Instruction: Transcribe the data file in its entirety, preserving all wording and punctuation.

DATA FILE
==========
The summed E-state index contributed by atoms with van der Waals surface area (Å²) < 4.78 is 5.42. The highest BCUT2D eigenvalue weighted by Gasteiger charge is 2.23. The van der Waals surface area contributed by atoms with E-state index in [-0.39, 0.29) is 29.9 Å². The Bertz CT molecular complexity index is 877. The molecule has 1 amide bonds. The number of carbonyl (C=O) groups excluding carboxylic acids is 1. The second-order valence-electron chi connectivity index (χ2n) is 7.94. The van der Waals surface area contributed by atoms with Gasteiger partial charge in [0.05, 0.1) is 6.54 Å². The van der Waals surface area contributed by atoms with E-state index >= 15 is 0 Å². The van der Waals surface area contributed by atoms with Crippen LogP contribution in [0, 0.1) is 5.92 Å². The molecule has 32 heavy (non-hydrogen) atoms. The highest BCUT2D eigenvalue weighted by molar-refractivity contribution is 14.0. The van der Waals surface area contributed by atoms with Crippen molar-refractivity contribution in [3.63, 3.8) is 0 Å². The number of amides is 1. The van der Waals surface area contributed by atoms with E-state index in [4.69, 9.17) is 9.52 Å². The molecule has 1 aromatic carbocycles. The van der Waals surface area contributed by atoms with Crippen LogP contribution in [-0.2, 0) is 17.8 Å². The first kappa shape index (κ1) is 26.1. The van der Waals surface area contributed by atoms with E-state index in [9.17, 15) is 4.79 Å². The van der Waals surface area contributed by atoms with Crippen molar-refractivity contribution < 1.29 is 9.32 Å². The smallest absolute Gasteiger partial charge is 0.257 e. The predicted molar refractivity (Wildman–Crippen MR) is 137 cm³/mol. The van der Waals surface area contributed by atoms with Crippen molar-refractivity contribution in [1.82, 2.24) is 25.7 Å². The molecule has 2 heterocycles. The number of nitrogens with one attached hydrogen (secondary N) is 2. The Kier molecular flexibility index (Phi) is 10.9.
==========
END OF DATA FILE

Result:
The summed E-state index contributed by atoms with van der Waals surface area (Å²) < 4.78 is 5.42. The highest BCUT2D eigenvalue weighted by Gasteiger charge is 2.23. The van der Waals surface area contributed by atoms with E-state index in [-0.39, 0.29) is 29.9 Å². The Bertz CT molecular complexity index is 877. The molecule has 1 amide bonds. The number of carbonyl (C=O) groups excluding carboxylic acids is 1. The second-order valence-electron chi connectivity index (χ2n) is 7.94. The van der Waals surface area contributed by atoms with Gasteiger partial charge in [0.05, 0.1) is 6.54 Å². The van der Waals surface area contributed by atoms with E-state index >= 15 is 0 Å². The van der Waals surface area contributed by atoms with Crippen LogP contribution in [0, 0.1) is 5.92 Å². The molecule has 32 heavy (non-hydrogen) atoms. The highest BCUT2D eigenvalue weighted by molar-refractivity contribution is 14.0. The van der Waals surface area contributed by atoms with Crippen molar-refractivity contribution in [3.63, 3.8) is 0 Å². The number of amides is 1. The van der Waals surface area contributed by atoms with E-state index in [4.69, 9.17) is 9.52 Å². The molecule has 1 aromatic carbocycles. The van der Waals surface area contributed by atoms with Crippen LogP contribution in [-0.2, 0) is 17.8 Å². The first kappa shape index (κ1) is 26.1. The van der Waals surface area contributed by atoms with E-state index in [9.17, 15) is 4.79 Å². The van der Waals surface area contributed by atoms with Crippen molar-refractivity contribution < 1.29 is 9.32 Å². The smallest absolute Gasteiger partial charge is 0.257 e. The predicted molar refractivity (Wildman–Crippen MR) is 137 cm³/mol. The van der Waals surface area contributed by atoms with Crippen molar-refractivity contribution in [1.82, 2.24) is 25.7 Å². The molecule has 2 heterocycles. The number of nitrogens with one attached hydrogen (secondary N) is 2. The Kier molecular flexibility index (Phi) is 10.9.